According to a Kaiser Family Foundation’s report, the average cost of an employer-sponsored family health insurance plan is up 131% over the last decade—a period in which inflation rose only 28%. And one estimate says that premiums could increase another 166% in the decade ahead. Pretty scary for an employer, right? Joining a PEO like us is an easy way to alleviate the stress associated with the changes in healthcare, and could even save you money. Contact us to find out more about the ways we can help you.
Below, we examine some of the factors that contribute to the increase in medical premiums.
1. Changes in patient expectations
At one time, medical insurance covered only major medical events, and now it covers nearly everything. Since the patient pays fewer costs directly, there is little incentive to control costs. And with more and more claims being processed, administrative costs rise accordingly.
2. Increased visits to higher-paid specialists
The "Archives of Internal Medicine" reports that the specialist referral rate has more than doubled since 2000. Reasons for this include: a) the primary care physician’s lack of time to delve more deeply into the patient’s issues, and b) fear of lawsuits if they don’t make the referral.
3. The Affordable Care Act (ACA)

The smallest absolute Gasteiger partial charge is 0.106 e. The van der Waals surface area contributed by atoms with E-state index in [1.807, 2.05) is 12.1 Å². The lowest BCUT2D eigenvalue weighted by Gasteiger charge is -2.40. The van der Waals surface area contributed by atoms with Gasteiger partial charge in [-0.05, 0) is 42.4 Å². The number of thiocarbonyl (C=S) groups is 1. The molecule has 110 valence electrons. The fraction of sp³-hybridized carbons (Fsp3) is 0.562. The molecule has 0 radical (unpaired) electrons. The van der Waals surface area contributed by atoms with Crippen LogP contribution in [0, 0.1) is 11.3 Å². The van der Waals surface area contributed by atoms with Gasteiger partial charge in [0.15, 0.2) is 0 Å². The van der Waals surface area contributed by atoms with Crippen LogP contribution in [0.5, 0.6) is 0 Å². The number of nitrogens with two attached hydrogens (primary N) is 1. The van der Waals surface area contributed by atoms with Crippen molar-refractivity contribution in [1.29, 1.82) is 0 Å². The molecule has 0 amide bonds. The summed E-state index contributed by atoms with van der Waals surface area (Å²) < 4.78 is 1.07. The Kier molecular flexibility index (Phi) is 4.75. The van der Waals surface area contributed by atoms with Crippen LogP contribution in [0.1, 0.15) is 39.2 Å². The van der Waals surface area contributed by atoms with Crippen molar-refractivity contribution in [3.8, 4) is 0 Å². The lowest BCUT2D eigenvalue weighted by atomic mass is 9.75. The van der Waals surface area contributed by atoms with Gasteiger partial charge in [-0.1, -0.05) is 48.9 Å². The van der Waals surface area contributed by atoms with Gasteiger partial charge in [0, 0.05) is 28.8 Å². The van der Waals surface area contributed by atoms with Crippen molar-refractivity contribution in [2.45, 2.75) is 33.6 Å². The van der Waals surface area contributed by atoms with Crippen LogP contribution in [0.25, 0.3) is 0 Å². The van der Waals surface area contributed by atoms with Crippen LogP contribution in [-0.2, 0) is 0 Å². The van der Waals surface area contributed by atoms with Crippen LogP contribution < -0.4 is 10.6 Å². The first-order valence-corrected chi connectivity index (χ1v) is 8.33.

According to Forbes Magazine, federal and state mandates of the ACA are adding 25-45% to the premiums of employer-sponsored plans.
4. Fraud, misappropriation, and errors
The largest single loss category for health insurance carriers is fraud, perpetrated either by healthcare providers or by patients. The system is so cumbersome that it is more expensive to investigate than pay the claim.
Increasing premiums are also partly due to mis-handled claims. The American Medical Association has estimated that up to 20% of health insurance claims are handled incorrectly and that $778 million could be saved annually for every one percent decrease in improperly processed claims.
5. Malpractice insurance and defensive medicine
An article published by WebMD claims that an estimated 37% of malpractice lawsuits involve no medical errors, yet in today’s increasingly litigious society, no practitioner can afford to be without coverage. The speed with which new technology and new pharmaceuticals are developed, tested, and used has significantly increased the number of lawsuits. And, in an effort to prevent lawsuits, physicians are ordering more and more expensive procedures as a precautionary measure.
According to Aetna Insurance, anywhere from 35% to 65% of the increase is due to new technology. It takes large sums of money to develop new technology and new drugs, and these costs pass on to the consumer, either directly or through higher insurance premiums.
7. Increased consolidation of hospital industry
The Robert Wood Johnson Foundation published a study in 2012 showing that hospital price increases exceed 20% when mergers occurred in concentrated markets.
8. Unhealthy lifestyles
A well-known factor in the cost of healthcare is personal lifestyle choices. A 2014 Gallup Poll found that 27.7% of Americans are obese, up from 27.1% in 2013. And the Center for Disease Control reports that smoking accounts for at least $133 billion in annual medical costs for adults.
Let us help
Few of these factors show any signs of dwindling, and understanding them doesn’t help much in dealing with the costs. It is more important than ever to be sure you are getting the best medical plans for your company. Let us help you control costs as much as possible.